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Comment: Moderate wear on cover and edges. Minimal highlighting and/or other markings can be present. May be ex-library copy and may not include CD, Accessories and/or Dust Cover. Good readable copy.
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The Lorax Hardcover – Aug 12 1971

4.8 out of 5 stars 74 customer reviews

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Product Details

  • Hardcover: 72 pages
  • Publisher: Random House Books for Young Readers; unknown edition (Aug. 12 1971)
  • Language: English
  • ISBN-10: 0394823370
  • ISBN-13: 978-0394823379
  • Product Dimensions: 21 x 1.1 x 28.7 cm
  • Shipping Weight: 363 g
  • Average Customer Review: 4.8 out of 5 stars 74 customer reviews
  • Amazon Bestsellers Rank: #1,330 in Books (See Top 100 in Books)
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Product Description

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When Dr. Seuss gets serious, you know it must be important. Published in 1971, and perhaps inspired by the "save our planet" mindset of the 1960s, The Lorax is an ecological warning that still rings true today amidst the dangers of clear-cutting, pollution, and disregard for the earth's environment. In The Lorax, we find what we've come to expect from the illustrious doctor: brilliantly whimsical rhymes, delightfully original creatures, and weirdly undulating illustrations. But here there is also something more--a powerful message that Seuss implores both adults and children to heed.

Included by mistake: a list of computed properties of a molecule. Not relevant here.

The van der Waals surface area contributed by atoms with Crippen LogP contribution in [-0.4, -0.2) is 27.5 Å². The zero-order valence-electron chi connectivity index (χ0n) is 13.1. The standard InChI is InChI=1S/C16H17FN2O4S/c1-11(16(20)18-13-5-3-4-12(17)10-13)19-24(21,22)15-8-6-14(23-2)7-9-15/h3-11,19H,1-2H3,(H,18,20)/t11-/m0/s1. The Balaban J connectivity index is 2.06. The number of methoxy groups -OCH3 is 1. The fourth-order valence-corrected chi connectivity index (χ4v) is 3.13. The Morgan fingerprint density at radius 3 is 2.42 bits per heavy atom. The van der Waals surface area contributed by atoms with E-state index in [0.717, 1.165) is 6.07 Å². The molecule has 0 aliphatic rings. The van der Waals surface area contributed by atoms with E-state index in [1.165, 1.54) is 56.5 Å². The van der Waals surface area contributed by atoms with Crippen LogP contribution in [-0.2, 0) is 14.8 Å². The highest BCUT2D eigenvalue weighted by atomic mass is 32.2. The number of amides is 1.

The now remorseful Once-ler--our faceless, bodiless narrator--tells the story himself. Long ago this enterprising villain chances upon a place filled with wondrous Truffula Trees, Swomee-Swans, Brown Bar-ba- loots, and Humming-Fishes. Bewitched by the beauty of the Truffula Tree tufts, he greedily chops them down to produce and mass-market Thneeds. ("It's a shirt. It's a sock. It's a glove. It's a hat.") As the trees swiftly disappear and the denizens leave for greener pastures, the fuzzy yellow Lorax (who speaks for the trees "for the trees have no tongues") repeatedly warns the Once-ler, but his words of wisdom are for naught. Finally the Lorax extricates himself from the scorched earth (by the seat of his own furry pants), leaving only a rock engraved "UNLESS." Thus, with his own colorful version of a compelling morality play, Dr. Seuss teaches readers not to fool with Mother Nature. But as you might expect from Seuss, all hope is not lost--the Once-ler has saved a single Truffula Tree seed! Our fate now rests in the hands of a caring child, who becomes our last chance for a clean, green future. (Ages 4 to 8)


Review, USA Today, April 22, 2008:
"The Lorax. . . has been a perennial favorite of kids and parents since it was published in 1971."

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Top Customer Reviews

Format: Hardcover Verified Purchase
My 14 year old daughter absolutely loved this book when she was younger! So much so that she claimed the book and would not share it with her 3 year old sister. I had to buy a second book for her...
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Format: Hardcover
This review consists of three parts: 1. My son's review (5 years old), 2. My daughter's review, and 3. My review (the Mom). These are excerpts from the full review. To see the whole thing, please visit us at our website :)


What I liked and disliked about it: I liked the funny, interesting names like Lorax and Once-ler. I liked the Truffula trees - they look like long stumps with hair. I didn't like that the Once-ler was cutting the trees because the trees were pretty. The end was good because the Once-ler learned his lesson and felt bad about cutting down the trees. I liked how the Once-ler used the word "biggering" to talk about how his Thneed company was growing. I felt sad when all the trees and animals were gone and I hope that with one seed, it can all come back.

I didn't like how the Once-ler was talking to the Lorax. I think I'm getting too old for Dr. Seuss books because the stories are too short; but I still like watching the movies.

My bottom line: I think littler kids like kindergarten kids and maybe kids in Grades 1 and 2 would like this book, but I still liked it.